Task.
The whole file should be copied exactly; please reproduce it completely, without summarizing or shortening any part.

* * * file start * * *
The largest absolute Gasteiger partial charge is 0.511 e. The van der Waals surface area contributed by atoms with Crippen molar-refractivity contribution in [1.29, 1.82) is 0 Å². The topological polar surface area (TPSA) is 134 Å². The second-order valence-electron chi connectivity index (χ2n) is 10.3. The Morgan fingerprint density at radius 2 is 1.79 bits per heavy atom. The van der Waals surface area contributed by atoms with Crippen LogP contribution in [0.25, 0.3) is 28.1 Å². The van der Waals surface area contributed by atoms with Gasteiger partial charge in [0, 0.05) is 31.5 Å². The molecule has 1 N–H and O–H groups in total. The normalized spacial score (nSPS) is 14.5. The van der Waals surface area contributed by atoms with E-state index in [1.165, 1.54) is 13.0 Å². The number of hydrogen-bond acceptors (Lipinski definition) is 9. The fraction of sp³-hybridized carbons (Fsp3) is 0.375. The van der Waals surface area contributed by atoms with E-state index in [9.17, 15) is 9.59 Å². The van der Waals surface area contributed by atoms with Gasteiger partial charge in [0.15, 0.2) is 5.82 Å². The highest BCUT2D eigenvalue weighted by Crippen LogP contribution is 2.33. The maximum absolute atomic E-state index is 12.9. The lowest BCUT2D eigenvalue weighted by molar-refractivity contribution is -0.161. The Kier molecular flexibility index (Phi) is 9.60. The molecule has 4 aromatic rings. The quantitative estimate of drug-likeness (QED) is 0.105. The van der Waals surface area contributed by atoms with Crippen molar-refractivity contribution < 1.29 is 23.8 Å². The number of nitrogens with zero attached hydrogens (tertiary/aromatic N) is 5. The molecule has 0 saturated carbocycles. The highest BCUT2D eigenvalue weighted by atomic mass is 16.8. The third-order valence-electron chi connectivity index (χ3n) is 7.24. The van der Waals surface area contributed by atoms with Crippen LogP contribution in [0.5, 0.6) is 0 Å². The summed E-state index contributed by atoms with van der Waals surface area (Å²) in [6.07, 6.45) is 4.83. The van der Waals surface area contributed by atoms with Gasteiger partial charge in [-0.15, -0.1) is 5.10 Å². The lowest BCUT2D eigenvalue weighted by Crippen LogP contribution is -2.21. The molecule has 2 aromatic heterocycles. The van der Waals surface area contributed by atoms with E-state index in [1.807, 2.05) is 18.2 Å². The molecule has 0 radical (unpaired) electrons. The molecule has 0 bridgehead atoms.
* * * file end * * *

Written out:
The largest absolute Gasteiger partial charge is 0.511 e. The van der Waals surface area contributed by atoms with Crippen molar-refractivity contribution in [1.29, 1.82) is 0 Å². The topological polar surface area (TPSA) is 134 Å². The second-order valence-electron chi connectivity index (χ2n) is 10.3. The Morgan fingerprint density at radius 2 is 1.79 bits per heavy atom. The van der Waals surface area contributed by atoms with Crippen LogP contribution in [0.25, 0.3) is 28.1 Å². The van der Waals surface area contributed by atoms with Gasteiger partial charge in [0, 0.05) is 31.5 Å². The molecule has 1 N–H and O–H groups in total. The normalized spacial score (nSPS) is 14.5. The van der Waals surface area contributed by atoms with E-state index in [1.165, 1.54) is 13.0 Å². The number of hydrogen-bond acceptors (Lipinski definition) is 9. The fraction of sp³-hybridized carbons (Fsp3) is 0.375. The van der Waals surface area contributed by atoms with E-state index in [9.17, 15) is 9.59 Å². The van der Waals surface area contributed by atoms with Gasteiger partial charge in [0.15, 0.2) is 5.82 Å². The highest BCUT2D eigenvalue weighted by Crippen LogP contribution is 2.33. The maximum absolute atomic E-state index is 12.9. The lowest BCUT2D eigenvalue weighted by molar-refractivity contribution is -0.161. The Kier molecular flexibility index (Phi) is 9.60. The molecule has 4 aromatic rings. The quantitative estimate of drug-likeness (QED) is 0.105. The van der Waals surface area contributed by atoms with Crippen molar-refractivity contribution < 1.29 is 23.8 Å². The number of nitrogens with zero attached hydrogens (tertiary/aromatic N) is 5. The molecule has 0 saturated carbocycles. The highest BCUT2D eigenvalue weighted by atomic mass is 16.8. The third-order valence-electron chi connectivity index (χ3n) is 7.24. The van der Waals surface area contributed by atoms with Crippen LogP contribution in [0.5, 0.6) is 0 Å². The summed E-state index contributed by atoms with van der Waals surface area (Å²) in [6.07, 6.45) is 4.83. The van der Waals surface area contributed by atoms with Gasteiger partial charge in [-0.15, -0.1) is 5.10 Å². The lowest BCUT2D eigenvalue weighted by Crippen LogP contribution is -2.21. The molecule has 2 aromatic heterocycles. The van der Waals surface area contributed by atoms with E-state index in [1.807, 2.05) is 18.2 Å². The molecule has 0 radical (unpaired) electrons. The molecule has 0 bridgehead atoms.